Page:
the hinge spacing). I then divided that in half to give me the length of each gate section.
To get the height I measured from the porch floor to the top of the top rail. I then subtracted an inch (+/-) to accommodate
any height differences across the porch floor so the gate does not hit the floor when opened.
NOTE: I chose to have the porch gate open toward the front door and across the porch floor so they would open
to their maximum width. If I had chosen to open
the gate toward the yard, it would hit the hand rail and not open all the way.
Remember, the gates will drop a little
from their own weight and from the weight of the pickets so allow for this in your measurements.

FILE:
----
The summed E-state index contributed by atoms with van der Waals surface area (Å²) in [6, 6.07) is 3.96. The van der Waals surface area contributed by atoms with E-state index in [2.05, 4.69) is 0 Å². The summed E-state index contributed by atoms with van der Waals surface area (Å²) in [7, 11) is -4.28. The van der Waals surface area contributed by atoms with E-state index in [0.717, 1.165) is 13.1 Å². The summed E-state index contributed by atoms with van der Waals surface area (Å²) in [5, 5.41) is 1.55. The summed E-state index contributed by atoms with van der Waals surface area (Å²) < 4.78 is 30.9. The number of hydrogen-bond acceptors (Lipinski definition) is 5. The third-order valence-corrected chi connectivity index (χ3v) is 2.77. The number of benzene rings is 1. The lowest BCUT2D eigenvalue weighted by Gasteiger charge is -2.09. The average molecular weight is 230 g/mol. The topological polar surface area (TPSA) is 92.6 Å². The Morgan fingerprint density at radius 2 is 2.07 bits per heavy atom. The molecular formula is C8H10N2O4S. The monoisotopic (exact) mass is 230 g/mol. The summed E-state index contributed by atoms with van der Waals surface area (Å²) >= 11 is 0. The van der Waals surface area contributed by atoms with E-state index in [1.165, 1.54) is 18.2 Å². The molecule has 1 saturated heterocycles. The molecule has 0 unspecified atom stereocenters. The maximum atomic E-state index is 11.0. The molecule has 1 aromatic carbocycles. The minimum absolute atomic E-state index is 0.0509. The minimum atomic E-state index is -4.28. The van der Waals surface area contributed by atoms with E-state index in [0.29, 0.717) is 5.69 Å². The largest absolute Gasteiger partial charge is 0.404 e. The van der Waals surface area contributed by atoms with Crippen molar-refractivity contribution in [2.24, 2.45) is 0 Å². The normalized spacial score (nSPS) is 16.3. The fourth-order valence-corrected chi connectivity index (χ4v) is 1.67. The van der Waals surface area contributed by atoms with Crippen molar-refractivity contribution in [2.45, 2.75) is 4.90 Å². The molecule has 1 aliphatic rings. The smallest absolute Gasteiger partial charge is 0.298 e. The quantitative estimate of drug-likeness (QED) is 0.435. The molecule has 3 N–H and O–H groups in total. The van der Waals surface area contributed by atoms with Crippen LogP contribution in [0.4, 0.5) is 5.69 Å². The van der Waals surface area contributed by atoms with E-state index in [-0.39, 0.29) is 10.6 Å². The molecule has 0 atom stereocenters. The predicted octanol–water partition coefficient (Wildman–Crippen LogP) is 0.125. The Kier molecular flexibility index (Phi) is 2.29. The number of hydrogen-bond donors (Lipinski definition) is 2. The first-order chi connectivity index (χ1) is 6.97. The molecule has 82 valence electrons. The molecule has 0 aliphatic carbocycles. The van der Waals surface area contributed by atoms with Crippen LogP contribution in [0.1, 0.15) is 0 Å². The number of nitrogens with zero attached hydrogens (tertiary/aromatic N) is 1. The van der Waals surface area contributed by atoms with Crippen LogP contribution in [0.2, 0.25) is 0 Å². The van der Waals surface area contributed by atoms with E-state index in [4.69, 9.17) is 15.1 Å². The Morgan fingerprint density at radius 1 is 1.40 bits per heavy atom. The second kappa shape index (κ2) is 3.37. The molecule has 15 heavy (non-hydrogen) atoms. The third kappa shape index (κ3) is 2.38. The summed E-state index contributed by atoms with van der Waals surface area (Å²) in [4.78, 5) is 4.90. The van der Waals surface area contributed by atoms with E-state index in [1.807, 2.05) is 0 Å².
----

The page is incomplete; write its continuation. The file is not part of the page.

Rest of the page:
I then cut the 2x4s to length based on those measurements. To make the frames I cut half lap joints on the table saw. You could also purchase gate kits (hardware) from which
to make your gate frames.
I attached the frames to the fence supporting 2x4s using two medium weight hinges on each side as shown in the photo.
Make sure the gates do not hit the porch floor when opened.
Note how frame is attached to 2x4 with hinges
Attach the pickets to the gate frames. I first measured and marked the top of each gate frame to accommodate the
pickets with a 3 1/2 space between them.
To make the gates stronger and to ensure Cisco remains inside the gate and fence, I used a little exterior
wood glue on each picket as shown before I attached them to the gate frames.
I then clamped each one into place and used a level to ensure they were perpendicular to the ground. I attached them